Beginning in May 2010, in the wake of the Gulf of Mexico oil disaster, art activists Liberate Tate staged a dramatic series of performances in cultural institutions to protest against oil companies such as BP and Shell sponsoring gallery spaces. Gushing from floral skirts, spilling elegantly from giant white eggs, jetting from paint tubes across the floor of the iconic Tate Turbine Hall, the flood of oily resistance that followed has generated a fierce debate in the art world around oil, ethics and sponsorship.
Working in association with Platform and Art Not Oil, these performance-interventions have been documented in the postcard pack ‘Liberate Tate: Collected Works 2010’. The sales of these packs are being used to fund a participatory event/exhibition in an art space in 2011 that will provide a space for planning more actions of creative resistance.
‘As crude oil continues to devastate coastlines and communities in the Gulf of Mexico, BP executives will be enjoying a cocktail reception with curators and artists at Tate Britain. These relationships enable big oil companies to mask the environmentally destructive nature of their activities with the social legitimacy that is associated with such high‑profile cultural associations.’
A letter in the Guardian signed by 171 people in the art world on the day of the Tate summer party celebrating 20 years of BP sponsorship
‘We are seeing a terrifyingly high rate of cancer in Fort Chipewyan where I live. We are convinced that these cancers are linked to the Tar Sands development on our doorstep. It is shortening our lives. That’s why we no longer call it “dirty oil” but “bloody oil”. The blood of Fort Chipewyan people is on these companies’ hands.’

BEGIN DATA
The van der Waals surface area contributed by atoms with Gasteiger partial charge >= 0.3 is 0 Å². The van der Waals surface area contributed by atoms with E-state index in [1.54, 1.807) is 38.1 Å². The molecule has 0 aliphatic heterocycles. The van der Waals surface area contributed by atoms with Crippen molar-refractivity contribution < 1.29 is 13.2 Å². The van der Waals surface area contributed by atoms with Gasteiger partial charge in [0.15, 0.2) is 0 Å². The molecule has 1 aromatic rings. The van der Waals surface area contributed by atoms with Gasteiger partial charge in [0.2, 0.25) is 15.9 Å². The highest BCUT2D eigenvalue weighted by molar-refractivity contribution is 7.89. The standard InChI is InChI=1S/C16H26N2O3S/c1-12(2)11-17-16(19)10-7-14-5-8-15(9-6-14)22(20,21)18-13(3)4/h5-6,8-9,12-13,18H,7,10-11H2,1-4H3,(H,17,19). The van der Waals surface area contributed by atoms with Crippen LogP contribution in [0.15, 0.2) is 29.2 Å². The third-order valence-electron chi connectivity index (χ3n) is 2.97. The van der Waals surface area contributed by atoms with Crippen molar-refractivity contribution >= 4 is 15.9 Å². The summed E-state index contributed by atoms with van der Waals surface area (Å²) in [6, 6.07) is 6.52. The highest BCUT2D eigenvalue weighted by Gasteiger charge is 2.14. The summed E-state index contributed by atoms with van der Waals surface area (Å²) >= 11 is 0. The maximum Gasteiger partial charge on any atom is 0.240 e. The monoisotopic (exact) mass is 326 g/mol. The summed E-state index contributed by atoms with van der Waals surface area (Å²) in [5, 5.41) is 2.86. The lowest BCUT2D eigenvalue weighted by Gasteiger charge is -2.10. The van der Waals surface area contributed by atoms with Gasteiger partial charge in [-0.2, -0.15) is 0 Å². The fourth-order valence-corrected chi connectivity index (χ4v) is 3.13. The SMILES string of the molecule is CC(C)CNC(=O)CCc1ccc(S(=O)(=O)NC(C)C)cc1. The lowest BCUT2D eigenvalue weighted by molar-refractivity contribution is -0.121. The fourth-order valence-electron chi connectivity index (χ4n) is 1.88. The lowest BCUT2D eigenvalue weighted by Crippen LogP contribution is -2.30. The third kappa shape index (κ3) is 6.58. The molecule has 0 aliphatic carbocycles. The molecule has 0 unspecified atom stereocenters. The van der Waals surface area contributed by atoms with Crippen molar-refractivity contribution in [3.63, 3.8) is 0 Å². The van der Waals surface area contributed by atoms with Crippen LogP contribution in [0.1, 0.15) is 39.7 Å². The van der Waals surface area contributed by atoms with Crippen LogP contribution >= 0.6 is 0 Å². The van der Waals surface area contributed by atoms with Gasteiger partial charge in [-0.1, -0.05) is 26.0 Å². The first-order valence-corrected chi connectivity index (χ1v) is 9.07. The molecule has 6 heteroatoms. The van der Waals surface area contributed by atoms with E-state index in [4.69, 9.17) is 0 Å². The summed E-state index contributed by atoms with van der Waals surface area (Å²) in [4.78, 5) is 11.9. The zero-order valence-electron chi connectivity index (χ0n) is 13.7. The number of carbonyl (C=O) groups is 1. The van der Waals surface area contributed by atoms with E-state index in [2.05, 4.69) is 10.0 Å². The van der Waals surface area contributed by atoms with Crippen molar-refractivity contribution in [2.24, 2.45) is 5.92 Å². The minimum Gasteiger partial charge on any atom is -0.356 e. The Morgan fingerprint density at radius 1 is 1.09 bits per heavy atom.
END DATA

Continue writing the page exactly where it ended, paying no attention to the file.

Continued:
George Poitras, a former chief of Mikisew Cree First Nation, Canada, attending the BP annual general meeting in 2010
If you would like to be involved with Liberate Tate, email email@example.com
Feminist futures: Red Pepper’s feminist special issue: ● Our bodies, our choice ● Is the future xenofeminist? ● Women and the new unions ● Feminists on the anti-fascist frontline ● Plus: Left politics and the generational divide ● Decolonising museums ● Book reviews ● and much more
And you choose how much to pay for your subscription...
Amy Corcoran on organising artistic resistance to the weapons dealers’ London showcase
James O'Nions talks to author Alex Pilcher about the Tate’s Queer British Art exhibition and her book A Queer Little History of Art
Eddie Chambers, artist and art historian, speaks to Ashish Ghadiali about the cultural strategies that he, as founder of the Black Art Group, helped to define in the 1980s
Sana Iqbal, the designer behind the identity of The World Transformed festival and the accompanying cover of Red Pepper, talks about the importance of good design
Social justice campaigner Sakina Sheikh describes a project to embolden young people through the arts
This is a massive blow to the rights of ordinary kids to have the same opportunities as their more privileged peers. Danielle Child reports.